Computers, networks and digital media are changing the types of tasks educators assign as students access, manipulate, and create information using previously unavailable technologies. Williams (2004) defined fundamental characteristics of tasks which influence how individuals understand the tasks they undertake:
- the perceived importance of the task;
- the frequency with which it is done;
- the time needed to perform it;
- the complexity and difficulty of the task.
As curriculum and instruction is redesigned planners will be forced to be conscious of how students and teachers perceive each task according to these characteristics. Through the judicious application of technology, educators can complete tasks efficaciously by automating redundant tasks and educators can minimize the cognitive load and the intrusiveness of tasks. In effect these actions will transfer some cognitive tasks to ICT which will allowing humans’ cognitive resources to be used for new or different task (or for the useful repetition of already-completed tasks). For example, using an online test administration tool, educators can automate the time-consuming and repetitive work of scoring tests of domain knowledge. Not only is that work removed from the educators’ list of work, but the students can receive immediate feedback.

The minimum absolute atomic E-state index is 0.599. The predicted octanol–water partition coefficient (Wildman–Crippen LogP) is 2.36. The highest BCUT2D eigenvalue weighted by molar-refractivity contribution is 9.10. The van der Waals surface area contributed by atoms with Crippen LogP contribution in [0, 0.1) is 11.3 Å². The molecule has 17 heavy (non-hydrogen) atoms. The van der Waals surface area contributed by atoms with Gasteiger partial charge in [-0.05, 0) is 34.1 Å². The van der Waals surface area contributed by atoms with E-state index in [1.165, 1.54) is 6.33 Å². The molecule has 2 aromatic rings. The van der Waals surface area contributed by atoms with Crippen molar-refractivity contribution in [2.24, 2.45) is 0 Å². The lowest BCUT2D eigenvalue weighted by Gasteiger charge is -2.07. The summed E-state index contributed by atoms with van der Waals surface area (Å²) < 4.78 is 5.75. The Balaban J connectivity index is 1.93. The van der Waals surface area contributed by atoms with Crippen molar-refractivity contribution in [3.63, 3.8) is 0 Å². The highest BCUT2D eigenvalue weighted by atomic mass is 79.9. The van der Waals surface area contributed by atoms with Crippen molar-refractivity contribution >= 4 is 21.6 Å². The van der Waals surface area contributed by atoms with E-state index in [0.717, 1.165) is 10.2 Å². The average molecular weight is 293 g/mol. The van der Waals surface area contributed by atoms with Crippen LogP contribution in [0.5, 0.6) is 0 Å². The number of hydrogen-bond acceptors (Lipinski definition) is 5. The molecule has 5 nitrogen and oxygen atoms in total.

Williams, J. (2004). Developing performance support for computer systems: A strategy for maximizing usability and learnability. CRC Press.